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The 20 Worst Film Follies of 2016
The 20 Worst Film Follies of 2016

Ithaca

Armed with decades of acting experience, a rolodex full of high-profile industry colleagues, and the rights to a Pulitzer Prize-winning novel, Meg Ryan enjoyed plenty of advantages in making Ithaca, her directorial debut, so while it would be unfair to expect her to produce a masterpiece her first time out, the total ineptitude on display here is still genuinely stunning. The film is confused in conception, dreary in execution, and completely lacking in forward momentum. Scenes drag on with no sense of purpose, while the actors generally seem lost. The overall effect is like watching an early rehearsal for a play, when the rhythms of a scene haven't yet been established and the actors are still finding their characters. Watson

The 20 Worst Film Follies of 2016

Jackie

Forget “post-truth.” “Anti-biopic” is the new term that gets our epic side eye. Pablo Larraín's alternately ghoulish and regressive Jackie garnered raves for expanding the parameters of that most boringly traditional and Oscar-wooing of genres, as though literally every single biopic from the last 15 years hasn't also sought methods to keep the genre's many pitfalls at bay. Failing to distinguish itself from all other historical drag revues of late, Jackie indulges in the hoary strategy of placing an iconic figure from a global event under the microscope, in order to give its central actor a chance to flex her muscles against the binds of mimicry. And struggle Natalie Portman does, unbearably for those who recognize this breed of performance as prestige cinema's true uncanny valley, but attractively to the type of filmgoer who assesses cognitive dissonance as evidence of praiseworthy thespian efforts. The elements that do work (Mica Levi's sensual score, first and foremost) only confirm the film's status as a luscious department-store window display. Enfant terrible Xavier Dolan took the opportunity to declare himself “artistically intimidated” by the film, which makes some sense in light of his “lady doth protest too much” self-identification as a strict top. In divorcing history from context, Jackie willfully lays on its back, inviting those who prefer injecting their own meaning amid red-satin drapery. Eric Henderson

The 20 Worst Film Follies of 2016

Keeping Up with the Joneses

The saddest thing about Keeping Up with the Joneses is that it appears sincere in its attempt to fill the comedy void that only the filmmakers thought was left by Desperate Housewives. Wisteria Lane is now Maple Circle, where two government spies, Natalie and Tim Jones (Gal Gadot and Jon Hamm), move to in order to ingratiate themselves with Jeff Gaffney (Zach Galifianakis), a security company drone whose computer holds intel about an arms transaction. Natalie and Tim's poker faces may indicate how inherently good they are at protecting their secret identities—or they could point to Gadot and Hamm's resignation over the screenplay never rising above cataloging the expected outcome of Mr. and Mrs. Smith clones shooting their way through a Hollywood backlot version of flyover-country suburbia. Gonzalez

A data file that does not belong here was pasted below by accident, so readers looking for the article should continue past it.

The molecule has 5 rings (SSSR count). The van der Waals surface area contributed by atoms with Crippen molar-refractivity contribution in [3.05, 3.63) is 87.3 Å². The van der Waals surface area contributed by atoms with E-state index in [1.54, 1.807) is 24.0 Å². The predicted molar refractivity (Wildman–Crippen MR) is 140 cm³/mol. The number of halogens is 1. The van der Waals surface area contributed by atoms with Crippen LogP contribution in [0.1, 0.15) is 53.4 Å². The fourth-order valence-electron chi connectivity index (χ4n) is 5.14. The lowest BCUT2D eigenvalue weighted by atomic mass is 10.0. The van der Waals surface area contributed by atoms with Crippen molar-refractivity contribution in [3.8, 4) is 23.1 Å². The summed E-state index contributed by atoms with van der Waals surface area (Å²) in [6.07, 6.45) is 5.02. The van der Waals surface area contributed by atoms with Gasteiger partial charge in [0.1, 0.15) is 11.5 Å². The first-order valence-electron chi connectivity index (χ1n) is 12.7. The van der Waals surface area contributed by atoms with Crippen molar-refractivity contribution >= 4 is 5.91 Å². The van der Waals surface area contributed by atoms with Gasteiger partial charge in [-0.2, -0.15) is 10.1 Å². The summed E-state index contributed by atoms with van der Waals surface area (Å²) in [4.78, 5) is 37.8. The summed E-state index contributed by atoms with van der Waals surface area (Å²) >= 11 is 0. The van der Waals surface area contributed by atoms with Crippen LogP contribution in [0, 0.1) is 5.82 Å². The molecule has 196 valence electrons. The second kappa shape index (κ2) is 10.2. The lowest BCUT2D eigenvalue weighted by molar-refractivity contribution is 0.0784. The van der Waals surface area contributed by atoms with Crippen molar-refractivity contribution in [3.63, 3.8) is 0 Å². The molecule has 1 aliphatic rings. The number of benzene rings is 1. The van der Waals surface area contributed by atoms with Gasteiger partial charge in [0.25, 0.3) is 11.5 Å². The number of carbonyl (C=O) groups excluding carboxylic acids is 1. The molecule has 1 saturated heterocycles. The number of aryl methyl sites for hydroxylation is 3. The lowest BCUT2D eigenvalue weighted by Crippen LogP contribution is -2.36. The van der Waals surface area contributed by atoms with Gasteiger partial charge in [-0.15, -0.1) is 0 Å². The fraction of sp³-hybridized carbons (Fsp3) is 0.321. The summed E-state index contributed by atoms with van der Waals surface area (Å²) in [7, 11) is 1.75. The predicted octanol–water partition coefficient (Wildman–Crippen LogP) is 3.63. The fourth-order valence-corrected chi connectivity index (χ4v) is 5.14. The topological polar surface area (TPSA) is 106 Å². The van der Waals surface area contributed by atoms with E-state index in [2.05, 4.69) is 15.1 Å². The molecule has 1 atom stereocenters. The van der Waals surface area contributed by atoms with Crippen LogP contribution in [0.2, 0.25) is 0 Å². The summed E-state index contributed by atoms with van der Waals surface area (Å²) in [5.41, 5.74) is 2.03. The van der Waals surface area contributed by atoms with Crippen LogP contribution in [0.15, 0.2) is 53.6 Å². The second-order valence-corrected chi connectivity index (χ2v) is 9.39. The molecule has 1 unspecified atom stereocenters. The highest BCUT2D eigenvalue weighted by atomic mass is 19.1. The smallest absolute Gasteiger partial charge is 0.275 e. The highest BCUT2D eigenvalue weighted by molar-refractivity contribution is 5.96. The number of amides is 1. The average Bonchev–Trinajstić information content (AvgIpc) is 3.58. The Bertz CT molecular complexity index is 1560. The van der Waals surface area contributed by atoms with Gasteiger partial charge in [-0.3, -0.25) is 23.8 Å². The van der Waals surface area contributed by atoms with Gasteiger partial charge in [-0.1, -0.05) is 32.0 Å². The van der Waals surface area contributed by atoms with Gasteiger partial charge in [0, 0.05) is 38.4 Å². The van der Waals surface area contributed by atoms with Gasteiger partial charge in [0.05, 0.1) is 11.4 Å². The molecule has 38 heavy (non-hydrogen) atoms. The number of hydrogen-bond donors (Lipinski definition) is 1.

The 20 Worst Film Follies of 2016

King Cobra

Considering that King Cobra takes place in the mid-aughts, the possibilities for a nostalgic playfulness around Web 1.0 pornography could have been plentiful. Instead, the filmmakers soak their characters in a one-dimensional bathos devoid of any stylistic fun, feeding them trite lines (“You're gonna be a star, I have a feeling”) in a silly premise involving jealousy and trademark, and timidly refrain from any form of critique or unapologetic devotion to the ridiculousness of the subject matter. Were it not for its (uninventive) sex scenes, King Cobra could have easily been a made-for-TV production. It's difficult, in fact, to find a reason for the film's existence beyond a spoiled platform for James Franco's ersatz boldness. Diego Semerene

The 20 Worst Film Follies of 2016

Lazy Eye

Lazy Eye, which begins with sex and ends with post-coital guilt, presents us with an implausibly moralistic world where seasoned gay men are naïve, clingy, impossibly romantic, and completely offended by the concept of unfaithfulness, as well as cigarette smoking. Within the logic of the film, settling into an airtight monogamy, ideally with children, is the ultimate goal for the properly prudish post-9/11 homosexual, for whom sex is inevitably marred with anxiety and guilt and a second home is a sort of compensation for the lack of a second lover. Even an instance of shade in this world is tainted with sanctimony, as when Dean (Lucas Near-Verbrugghe) chastises Alex (Aaron Costa Ganis) for daring to be single and still not a homeowner: “It's hard to have a kid if you're not settled.” Semerene

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